Lee Eisenberg (author)

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For the Office writer, see Lee Eisenberg.

Lee Eisenberg (born July 22, 1946) is an American editor and author. He was the editor-in-chief of Esquire magazine throughout the 1970s and 1980s. Eisenberg is the author of several books, including The Number: A Completely Different Way to Think About the Rest of Your Life, which appeared on many national bestseller lists.

Education[edit]

A Philadelphia native, Eisenberg was inducted into the Central High School hall of fame in 1988 in celebration of the school’s 150th anniversary.[1] He went on to study at the University of Pennsylvania, graduating in 1968, and then received a Master’s degree at the Annenberg School for Communication.[2]

Early career[edit]

Esquire[edit]

Shortly before completing his education, Eisenberg entered a contest and won a job as a junior editor at Esquire magazine. The contest, devised by then editor Harold Hayes, required entrants to rewrite headlines and captions of that month’s issue of Esquire (October, 1969).

Eisenberg climbed the ranks at the magazine quickly and was promoted to editor-in-chief in 1973. During his tenure, he led the magazine to numerous National Magazine Awards in various categories, including General Excellence, Reporting, and Design.

Throughout his two decades at Esquire, Eisenberg edited a diverse array of writers, including Truman Capote, Norman Mailer, Richard Ford, Nora Ephron, Gay Talese, Irwin Shaw, Albert Brooks, and Jodie Foster, among others. Ephron, in the acknowledgements of her collection of essays, Crazy Salad, referred to Eisenberg as “the best magazine editor I have ever worked with.”[3]

In 1990, Eisenberg relocated to London where he served as the founding editor of Esquire UK.

Power Lunch[edit]

Eisenberg coined the term “power lunch” in a 1979 Esquire article entitled “America’s Most Powerful Lunch.” Power lunch was initially used in the article to describe the happenings at The Four Seasons Restaurant at noontime. It is now commonly used to refer to the kind of lunch during which business is discussed and big deals are often brokered.[4]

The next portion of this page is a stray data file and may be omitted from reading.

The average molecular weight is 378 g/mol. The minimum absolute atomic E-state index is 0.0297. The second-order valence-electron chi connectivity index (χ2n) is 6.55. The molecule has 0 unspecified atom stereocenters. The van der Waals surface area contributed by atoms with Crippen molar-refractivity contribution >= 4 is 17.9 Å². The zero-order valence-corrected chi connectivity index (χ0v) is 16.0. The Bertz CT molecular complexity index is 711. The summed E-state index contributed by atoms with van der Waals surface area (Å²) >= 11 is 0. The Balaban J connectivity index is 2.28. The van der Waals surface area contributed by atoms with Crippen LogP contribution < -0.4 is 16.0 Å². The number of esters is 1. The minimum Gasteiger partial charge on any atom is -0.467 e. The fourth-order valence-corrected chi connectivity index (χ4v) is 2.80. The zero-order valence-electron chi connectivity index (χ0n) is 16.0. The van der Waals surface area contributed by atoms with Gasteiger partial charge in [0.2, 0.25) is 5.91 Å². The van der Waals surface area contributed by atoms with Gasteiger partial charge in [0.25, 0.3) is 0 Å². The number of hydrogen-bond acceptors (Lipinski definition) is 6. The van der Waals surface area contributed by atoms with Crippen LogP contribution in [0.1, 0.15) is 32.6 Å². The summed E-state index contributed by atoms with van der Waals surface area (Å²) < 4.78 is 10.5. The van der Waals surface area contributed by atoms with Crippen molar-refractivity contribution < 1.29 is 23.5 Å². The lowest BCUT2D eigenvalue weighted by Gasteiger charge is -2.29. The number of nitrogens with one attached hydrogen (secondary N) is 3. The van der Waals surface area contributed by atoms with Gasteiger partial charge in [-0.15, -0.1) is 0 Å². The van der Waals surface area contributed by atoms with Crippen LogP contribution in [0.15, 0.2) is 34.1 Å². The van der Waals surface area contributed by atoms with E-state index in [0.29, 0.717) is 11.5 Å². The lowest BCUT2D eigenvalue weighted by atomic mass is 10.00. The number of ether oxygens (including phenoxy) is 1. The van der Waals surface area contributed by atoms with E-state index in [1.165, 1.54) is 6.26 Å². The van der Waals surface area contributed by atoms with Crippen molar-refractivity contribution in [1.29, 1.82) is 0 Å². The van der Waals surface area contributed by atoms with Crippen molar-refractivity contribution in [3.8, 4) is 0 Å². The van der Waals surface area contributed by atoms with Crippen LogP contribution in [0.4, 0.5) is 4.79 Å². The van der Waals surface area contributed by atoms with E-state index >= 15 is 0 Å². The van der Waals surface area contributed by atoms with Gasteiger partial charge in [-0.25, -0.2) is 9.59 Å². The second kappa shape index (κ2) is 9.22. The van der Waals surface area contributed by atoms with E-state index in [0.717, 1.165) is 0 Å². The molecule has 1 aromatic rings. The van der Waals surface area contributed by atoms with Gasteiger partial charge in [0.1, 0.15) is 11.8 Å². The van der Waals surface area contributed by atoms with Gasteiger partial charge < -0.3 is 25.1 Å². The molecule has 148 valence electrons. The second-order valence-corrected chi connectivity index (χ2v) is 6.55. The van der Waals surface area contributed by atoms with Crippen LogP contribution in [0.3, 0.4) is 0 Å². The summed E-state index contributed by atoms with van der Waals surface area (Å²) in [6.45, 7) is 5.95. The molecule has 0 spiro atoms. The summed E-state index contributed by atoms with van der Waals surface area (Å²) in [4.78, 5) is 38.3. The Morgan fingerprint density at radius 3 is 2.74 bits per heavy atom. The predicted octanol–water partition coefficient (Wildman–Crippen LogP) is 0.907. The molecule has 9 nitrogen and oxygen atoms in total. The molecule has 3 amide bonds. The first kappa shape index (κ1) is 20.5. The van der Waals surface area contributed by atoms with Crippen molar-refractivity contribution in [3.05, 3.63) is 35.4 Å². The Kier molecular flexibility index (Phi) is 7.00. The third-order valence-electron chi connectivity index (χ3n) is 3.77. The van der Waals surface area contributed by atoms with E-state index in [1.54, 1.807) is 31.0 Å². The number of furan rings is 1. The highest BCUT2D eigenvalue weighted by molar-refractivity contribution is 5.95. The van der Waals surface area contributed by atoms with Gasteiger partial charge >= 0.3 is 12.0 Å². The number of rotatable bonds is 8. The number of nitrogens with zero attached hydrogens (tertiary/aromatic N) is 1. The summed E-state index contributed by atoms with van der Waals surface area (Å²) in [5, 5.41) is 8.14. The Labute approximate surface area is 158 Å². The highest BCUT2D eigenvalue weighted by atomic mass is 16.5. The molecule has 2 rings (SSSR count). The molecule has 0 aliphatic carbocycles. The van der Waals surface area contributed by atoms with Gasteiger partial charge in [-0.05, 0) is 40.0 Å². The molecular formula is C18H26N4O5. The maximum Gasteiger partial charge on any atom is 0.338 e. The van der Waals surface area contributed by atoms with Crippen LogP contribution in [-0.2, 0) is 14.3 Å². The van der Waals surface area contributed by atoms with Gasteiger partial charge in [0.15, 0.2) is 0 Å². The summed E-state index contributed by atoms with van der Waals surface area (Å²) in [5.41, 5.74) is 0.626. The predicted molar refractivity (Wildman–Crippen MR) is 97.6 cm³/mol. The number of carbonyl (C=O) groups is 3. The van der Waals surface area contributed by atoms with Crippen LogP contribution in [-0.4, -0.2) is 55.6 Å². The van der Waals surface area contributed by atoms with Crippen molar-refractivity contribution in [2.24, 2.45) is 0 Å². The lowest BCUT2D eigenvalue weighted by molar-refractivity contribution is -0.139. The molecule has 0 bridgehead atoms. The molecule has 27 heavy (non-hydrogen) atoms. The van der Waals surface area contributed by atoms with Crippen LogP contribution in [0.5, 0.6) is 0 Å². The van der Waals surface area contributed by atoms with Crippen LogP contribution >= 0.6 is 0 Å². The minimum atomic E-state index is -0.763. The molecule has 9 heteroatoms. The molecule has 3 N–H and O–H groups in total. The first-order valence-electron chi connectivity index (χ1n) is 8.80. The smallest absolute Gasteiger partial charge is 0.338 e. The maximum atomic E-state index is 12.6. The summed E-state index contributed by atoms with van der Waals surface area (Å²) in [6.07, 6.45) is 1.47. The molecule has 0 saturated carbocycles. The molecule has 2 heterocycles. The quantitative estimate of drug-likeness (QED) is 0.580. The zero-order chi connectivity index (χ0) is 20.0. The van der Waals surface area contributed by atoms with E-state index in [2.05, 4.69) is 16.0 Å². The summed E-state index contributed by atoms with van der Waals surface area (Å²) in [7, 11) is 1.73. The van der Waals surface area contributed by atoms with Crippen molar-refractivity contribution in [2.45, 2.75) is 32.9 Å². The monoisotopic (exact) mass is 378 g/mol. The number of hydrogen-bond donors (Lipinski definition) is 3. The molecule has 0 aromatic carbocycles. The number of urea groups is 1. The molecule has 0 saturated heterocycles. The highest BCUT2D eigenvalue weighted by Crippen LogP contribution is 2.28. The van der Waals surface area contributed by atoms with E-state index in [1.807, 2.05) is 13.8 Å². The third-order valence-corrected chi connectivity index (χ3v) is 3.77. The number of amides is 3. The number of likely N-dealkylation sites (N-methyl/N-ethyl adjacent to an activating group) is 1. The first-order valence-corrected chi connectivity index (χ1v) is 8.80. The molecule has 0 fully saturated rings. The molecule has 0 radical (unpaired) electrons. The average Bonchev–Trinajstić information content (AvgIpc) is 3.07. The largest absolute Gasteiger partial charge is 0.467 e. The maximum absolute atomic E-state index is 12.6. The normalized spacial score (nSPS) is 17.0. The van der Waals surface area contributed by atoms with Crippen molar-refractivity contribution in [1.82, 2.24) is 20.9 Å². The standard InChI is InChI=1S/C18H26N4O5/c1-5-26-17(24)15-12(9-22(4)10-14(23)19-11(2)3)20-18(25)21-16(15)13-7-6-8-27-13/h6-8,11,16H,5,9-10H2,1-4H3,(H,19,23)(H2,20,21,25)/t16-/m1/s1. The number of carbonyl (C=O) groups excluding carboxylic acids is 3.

Edison Project[edit]

In 1991, Eisenberg was asked to serve as one of the six founding partners of the Edison project, a privately run initiative that aimed to create a national system of private schools, K-12.

Later career[edit]

Time, Inc.[edit]

In 1995, Eisenberg joined Time Inc. where he served as a consulting editor of strategic development. His projects included the launch of a variety of special projects, including Time.com, Time for Kids, as well as a series of special issues. He played a major role in creating the Time 100, a chronicle in collaboration with CBS News of the leading men and women of the Twentieth Century.

Lands' End[edit]

Eisenberg was named Executive Vice President and Creative Director at Lands' End in 1999. There, he oversaw all creative endeavors, both online and in print. He resigned after five years to focus on book projects.

Books & speaking engagements[edit]

Eisenberg's first book was The Number, A Completely Different Way to Think About the Rest of Your Life.[5] Published in 2006, The Number looks at how people prepare for retirement and urges readers to consider framing the question of how much they will need in terms of personal satisfaction. The book was listed on numerous national bestseller lists, including The New York Times, The Wall Street Journal, Business Week, and USA Today. Business Week cited it as one of the Best Business Books of 2006.[citation needed]

In 2009, Eisenberg published Shoptimism: Why the American Consumer Will Keep on Buying No Matter What, published by Free Press/Simon & Schuster.[6] The book is a journey through the materialism and acquisition, looking at both the marketing and emotional aspects of consumption.

As a public speaker, Eisenberg shares his insights drawn from research into financial planning as well as retail and marketing.

Other[edit]

Rotisserie League[edit]

Eisenberg was one of the founding fathers of Rotisserie League Baseball, the precursor to fantasy sports. An account of the creation of the Rotisserie League was chronicled in the 2010 documentary Silly Little Game, produced by ESPN for its 30 for 30 series.

University of Pennsylvania involvement[edit]

Eisenberg has served on the faculty of the University of Pennsylvania as a visiting scholar. He also established a Literary Journalism fellowship at the Center for Programs in Contemporary Writing at the University of Pennsylvania.

Bibliography[edit]

  • Sneaky Feats: The Art of Showing Off and 53 Ways To Do It (co-author, with Tom Ferrell) (1975)
  • Giant Book of Sneaky Feats: The Art of Showing Off and 102 New Ways To Do It (co-author, with Tom Ferrell) (1980)
  • The Ultimate Fishing Book (co-author, with Decourcy Taylor) (1991)
  • Atlantic City: One Hundred Twenty-Five Years of Ocean Madness (co-author, with Vicki G. Levy) (1994)
  • Breaking Eighty: A Journey Through the 9 Fairways of Hell (1997)
  • The Number: A Completely Different Way to Think About the Rest of Your Life (2006)
  • Shoptimism: Why the American Consumer Will Keep on Buying No Matter What (2009)

References[edit]